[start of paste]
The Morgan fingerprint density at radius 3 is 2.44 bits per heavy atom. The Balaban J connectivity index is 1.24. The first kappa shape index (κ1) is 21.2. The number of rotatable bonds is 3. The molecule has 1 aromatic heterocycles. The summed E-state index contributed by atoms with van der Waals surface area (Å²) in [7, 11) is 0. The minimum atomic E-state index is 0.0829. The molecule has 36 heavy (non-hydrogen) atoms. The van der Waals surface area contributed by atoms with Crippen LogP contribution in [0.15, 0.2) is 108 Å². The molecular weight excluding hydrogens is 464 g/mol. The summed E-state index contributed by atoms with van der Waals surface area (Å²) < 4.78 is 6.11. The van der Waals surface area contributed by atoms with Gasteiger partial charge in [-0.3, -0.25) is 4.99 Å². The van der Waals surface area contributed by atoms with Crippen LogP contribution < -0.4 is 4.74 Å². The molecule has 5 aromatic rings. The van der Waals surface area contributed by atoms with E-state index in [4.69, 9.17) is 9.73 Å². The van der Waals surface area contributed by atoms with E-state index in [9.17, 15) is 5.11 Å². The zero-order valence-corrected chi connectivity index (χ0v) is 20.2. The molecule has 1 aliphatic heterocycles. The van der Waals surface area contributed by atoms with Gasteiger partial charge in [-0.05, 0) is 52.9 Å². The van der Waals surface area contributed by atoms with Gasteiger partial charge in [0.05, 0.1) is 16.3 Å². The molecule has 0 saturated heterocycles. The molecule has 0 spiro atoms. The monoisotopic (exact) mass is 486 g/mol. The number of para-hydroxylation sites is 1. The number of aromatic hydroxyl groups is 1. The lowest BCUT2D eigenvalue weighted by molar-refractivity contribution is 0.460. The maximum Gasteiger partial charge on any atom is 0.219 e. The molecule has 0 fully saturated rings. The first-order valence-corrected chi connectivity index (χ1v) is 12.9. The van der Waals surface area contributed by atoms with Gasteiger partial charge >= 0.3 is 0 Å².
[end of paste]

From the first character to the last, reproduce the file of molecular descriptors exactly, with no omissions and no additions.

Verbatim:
The Morgan fingerprint density at radius 3 is 2.44 bits per heavy atom. The Balaban J connectivity index is 1.24. The first kappa shape index (κ1) is 21.2. The number of rotatable bonds is 3. The molecule has 1 aromatic heterocycles. The summed E-state index contributed by atoms with van der Waals surface area (Å²) in [7, 11) is 0. The minimum atomic E-state index is 0.0829. The molecule has 36 heavy (non-hydrogen) atoms. The van der Waals surface area contributed by atoms with Crippen LogP contribution in [0.15, 0.2) is 108 Å². The molecular weight excluding hydrogens is 464 g/mol. The summed E-state index contributed by atoms with van der Waals surface area (Å²) < 4.78 is 6.11. The van der Waals surface area contributed by atoms with Gasteiger partial charge in [-0.3, -0.25) is 4.99 Å². The van der Waals surface area contributed by atoms with Crippen LogP contribution < -0.4 is 4.74 Å². The molecule has 5 aromatic rings. The van der Waals surface area contributed by atoms with E-state index in [4.69, 9.17) is 9.73 Å². The van der Waals surface area contributed by atoms with E-state index in [9.17, 15) is 5.11 Å². The zero-order valence-corrected chi connectivity index (χ0v) is 20.2. The molecule has 1 aliphatic heterocycles. The van der Waals surface area contributed by atoms with Gasteiger partial charge in [-0.05, 0) is 52.9 Å². The van der Waals surface area contributed by atoms with Gasteiger partial charge in [0.05, 0.1) is 16.3 Å². The molecule has 0 saturated heterocycles. The molecule has 0 spiro atoms. The monoisotopic (exact) mass is 486 g/mol. The number of para-hydroxylation sites is 1. The number of aromatic hydroxyl groups is 1. The lowest BCUT2D eigenvalue weighted by molar-refractivity contribution is 0.460. The maximum Gasteiger partial charge on any atom is 0.219 e. The molecule has 0 fully saturated rings. The first-order valence-corrected chi connectivity index (χ1v) is 12.9. The van der Waals surface area contributed by atoms with Gasteiger partial charge >= 0.3 is 0 Å².